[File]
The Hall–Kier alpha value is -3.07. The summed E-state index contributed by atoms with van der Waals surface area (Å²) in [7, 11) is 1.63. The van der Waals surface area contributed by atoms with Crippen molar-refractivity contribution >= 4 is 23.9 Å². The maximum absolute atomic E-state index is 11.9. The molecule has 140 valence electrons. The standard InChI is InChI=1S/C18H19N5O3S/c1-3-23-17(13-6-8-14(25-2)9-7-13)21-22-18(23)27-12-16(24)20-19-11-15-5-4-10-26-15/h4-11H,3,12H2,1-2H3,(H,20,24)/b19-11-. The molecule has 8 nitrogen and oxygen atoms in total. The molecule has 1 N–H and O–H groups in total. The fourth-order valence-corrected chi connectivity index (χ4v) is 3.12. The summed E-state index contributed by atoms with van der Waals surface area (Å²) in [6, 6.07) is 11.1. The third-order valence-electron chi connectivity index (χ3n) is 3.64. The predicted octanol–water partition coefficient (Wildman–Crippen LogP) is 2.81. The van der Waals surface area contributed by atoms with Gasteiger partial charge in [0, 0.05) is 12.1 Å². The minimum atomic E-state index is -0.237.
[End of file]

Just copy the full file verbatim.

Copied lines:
The Hall–Kier alpha value is -3.07. The summed E-state index contributed by atoms with van der Waals surface area (Å²) in [7, 11) is 1.63. The van der Waals surface area contributed by atoms with Crippen molar-refractivity contribution >= 4 is 23.9 Å². The maximum absolute atomic E-state index is 11.9. The molecule has 140 valence electrons. The standard InChI is InChI=1S/C18H19N5O3S/c1-3-23-17(13-6-8-14(25-2)9-7-13)21-22-18(23)27-12-16(24)20-19-11-15-5-4-10-26-15/h4-11H,3,12H2,1-2H3,(H,20,24)/b19-11-. The molecule has 8 nitrogen and oxygen atoms in total. The molecule has 1 N–H and O–H groups in total. The fourth-order valence-corrected chi connectivity index (χ4v) is 3.12. The summed E-state index contributed by atoms with van der Waals surface area (Å²) in [6, 6.07) is 11.1. The third-order valence-electron chi connectivity index (χ3n) is 3.64. The predicted octanol–water partition coefficient (Wildman–Crippen LogP) is 2.81. The van der Waals surface area contributed by atoms with Gasteiger partial charge in [0, 0.05) is 12.1 Å². The minimum atomic E-state index is -0.237.